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Washington Suffers His First Defeat At Brandywine Creek

Today on September 11, 1777, George Washington was decisively beaten at the Battle of Brandywine.

The Battle of Brandywine was the first major engagement of the long and bloody American Revolution. The conflict pitted the newly appointed Colonial General, George Washington, against the experienced British General, William Howe. The battle took place near Chadds Ford, Pennsylvania. A few weeks earlier, Howe initiated a campaign to take back control of Philadelphia, which served as the colonial capital during the revolution. A combined total of almost 30,000 soldiers were present on the battlefield, making it the largest battle of the revolution by troop count. It was also the longest single-day battle of the war, lasting a total of eleven continuous hours.

Less than two months earlier, Howe and the British Army captured the town of New York City. He immediately solidified his position in the region before continuing the advance north. By early September, the Redcoats began marching directly toward Philadelphia. Desperate to engage with the enemy, Washington decided to make his stand at a location near Brandywine Creek. Several small skirmishes had broken out prior to the main battle, but every American attack was easily repulsed. Instead of directly attacking Washington’s position, Howe led the bulk of his army north. The British managed to cross the river well beyond the Colonial Army’s right flank. Due to poor scouting, their movements went largely unnoticed and the Americans were ultimately caught by surprise.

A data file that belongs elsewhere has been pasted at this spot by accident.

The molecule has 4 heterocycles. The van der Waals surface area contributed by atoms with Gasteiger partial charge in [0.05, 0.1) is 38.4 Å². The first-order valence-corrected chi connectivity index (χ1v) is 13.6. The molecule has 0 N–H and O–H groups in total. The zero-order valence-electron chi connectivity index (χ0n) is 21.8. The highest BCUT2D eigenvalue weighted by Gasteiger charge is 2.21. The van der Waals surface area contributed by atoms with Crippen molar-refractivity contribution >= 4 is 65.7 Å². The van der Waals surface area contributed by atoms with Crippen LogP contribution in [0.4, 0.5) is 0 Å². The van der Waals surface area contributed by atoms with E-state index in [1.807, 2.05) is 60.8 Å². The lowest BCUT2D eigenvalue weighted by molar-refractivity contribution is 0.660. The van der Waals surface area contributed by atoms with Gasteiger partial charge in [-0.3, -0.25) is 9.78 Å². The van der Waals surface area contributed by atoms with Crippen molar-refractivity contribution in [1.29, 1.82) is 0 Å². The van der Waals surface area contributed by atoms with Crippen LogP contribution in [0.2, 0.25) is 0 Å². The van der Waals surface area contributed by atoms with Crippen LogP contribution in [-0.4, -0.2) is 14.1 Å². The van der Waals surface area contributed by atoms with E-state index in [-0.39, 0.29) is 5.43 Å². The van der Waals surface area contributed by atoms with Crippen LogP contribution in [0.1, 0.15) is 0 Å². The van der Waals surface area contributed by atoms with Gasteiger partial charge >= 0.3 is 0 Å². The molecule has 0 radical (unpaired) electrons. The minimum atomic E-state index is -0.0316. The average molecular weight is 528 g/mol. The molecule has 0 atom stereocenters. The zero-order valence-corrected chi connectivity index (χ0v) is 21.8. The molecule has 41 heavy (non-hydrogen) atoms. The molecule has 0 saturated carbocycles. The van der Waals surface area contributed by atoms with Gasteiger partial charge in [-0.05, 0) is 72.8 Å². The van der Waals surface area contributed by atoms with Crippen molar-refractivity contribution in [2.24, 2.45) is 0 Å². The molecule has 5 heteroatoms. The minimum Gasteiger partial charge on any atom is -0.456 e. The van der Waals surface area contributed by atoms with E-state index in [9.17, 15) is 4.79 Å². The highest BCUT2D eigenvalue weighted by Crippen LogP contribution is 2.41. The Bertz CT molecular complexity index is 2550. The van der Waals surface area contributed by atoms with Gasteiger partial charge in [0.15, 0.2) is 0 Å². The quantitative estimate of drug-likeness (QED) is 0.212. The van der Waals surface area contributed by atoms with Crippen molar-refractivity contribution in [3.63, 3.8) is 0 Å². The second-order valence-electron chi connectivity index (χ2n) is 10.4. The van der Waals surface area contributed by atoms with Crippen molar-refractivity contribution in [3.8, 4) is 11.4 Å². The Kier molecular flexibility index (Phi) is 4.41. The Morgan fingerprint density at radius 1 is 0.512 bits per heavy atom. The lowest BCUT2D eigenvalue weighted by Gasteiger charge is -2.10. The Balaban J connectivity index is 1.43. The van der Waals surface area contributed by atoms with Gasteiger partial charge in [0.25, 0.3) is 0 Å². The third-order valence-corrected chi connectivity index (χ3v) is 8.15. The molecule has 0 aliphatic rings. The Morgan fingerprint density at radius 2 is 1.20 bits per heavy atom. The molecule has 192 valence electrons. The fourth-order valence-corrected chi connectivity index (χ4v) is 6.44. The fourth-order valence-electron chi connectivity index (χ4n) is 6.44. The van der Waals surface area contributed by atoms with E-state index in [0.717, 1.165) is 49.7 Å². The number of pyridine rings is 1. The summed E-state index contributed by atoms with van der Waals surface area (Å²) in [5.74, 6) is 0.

Upon hearing the news, Washington immediately ordered three divisions to block the British advance. After a bitter fight, his hastily formed right flank was beaten back. Howe continued the battle by assaulting Washington’s left wing, which also quickly fell. The Colonial Army eventually broke out into a full-blown retreat toward Philadelphia. General Nathanael Greene’s division bravely held off the advancing British columns long enough for Washington to escape. The British captured the colonial capital city less than two weeks after their victory at the Battle of Brandywine.


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